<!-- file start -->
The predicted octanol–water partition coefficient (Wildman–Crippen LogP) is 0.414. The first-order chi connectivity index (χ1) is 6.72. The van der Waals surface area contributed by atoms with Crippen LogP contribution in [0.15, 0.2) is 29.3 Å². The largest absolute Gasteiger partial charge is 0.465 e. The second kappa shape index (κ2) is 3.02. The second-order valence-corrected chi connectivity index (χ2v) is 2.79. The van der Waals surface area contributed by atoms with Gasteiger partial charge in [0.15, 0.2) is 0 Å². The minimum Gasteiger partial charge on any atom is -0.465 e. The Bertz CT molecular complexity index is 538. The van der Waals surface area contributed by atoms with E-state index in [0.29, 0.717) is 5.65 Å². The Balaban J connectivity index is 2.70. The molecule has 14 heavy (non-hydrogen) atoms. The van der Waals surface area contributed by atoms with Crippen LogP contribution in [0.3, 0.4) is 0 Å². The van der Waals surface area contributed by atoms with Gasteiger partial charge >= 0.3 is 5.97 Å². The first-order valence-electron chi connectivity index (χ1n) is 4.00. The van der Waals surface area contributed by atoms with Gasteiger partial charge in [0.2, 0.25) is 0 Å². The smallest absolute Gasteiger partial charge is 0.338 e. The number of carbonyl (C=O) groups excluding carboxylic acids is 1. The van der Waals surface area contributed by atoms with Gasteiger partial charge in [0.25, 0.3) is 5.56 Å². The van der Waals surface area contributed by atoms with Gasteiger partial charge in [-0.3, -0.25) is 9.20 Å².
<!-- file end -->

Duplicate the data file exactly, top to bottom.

The predicted octanol–water partition coefficient (Wildman–Crippen LogP) is 0.414. The first-order chi connectivity index (χ1) is 6.72. The van der Waals surface area contributed by atoms with Crippen LogP contribution in [0.15, 0.2) is 29.3 Å². The largest absolute Gasteiger partial charge is 0.465 e. The second kappa shape index (κ2) is 3.02. The second-order valence-corrected chi connectivity index (χ2v) is 2.79. The van der Waals surface area contributed by atoms with Gasteiger partial charge in [0.15, 0.2) is 0 Å². The minimum Gasteiger partial charge on any atom is -0.465 e. The Bertz CT molecular complexity index is 538. The van der Waals surface area contributed by atoms with E-state index in [0.29, 0.717) is 5.65 Å². The Balaban J connectivity index is 2.70. The molecule has 14 heavy (non-hydrogen) atoms. The van der Waals surface area contributed by atoms with Crippen LogP contribution in [0.3, 0.4) is 0 Å². The van der Waals surface area contributed by atoms with Gasteiger partial charge >= 0.3 is 5.97 Å². The first-order valence-electron chi connectivity index (χ1n) is 4.00. The van der Waals surface area contributed by atoms with Gasteiger partial charge in [0.2, 0.25) is 0 Å². The smallest absolute Gasteiger partial charge is 0.338 e. The number of carbonyl (C=O) groups excluding carboxylic acids is 1. The van der Waals surface area contributed by atoms with Gasteiger partial charge in [0.25, 0.3) is 5.56 Å². The van der Waals surface area contributed by atoms with Gasteiger partial charge in [-0.3, -0.25) is 9.20 Å².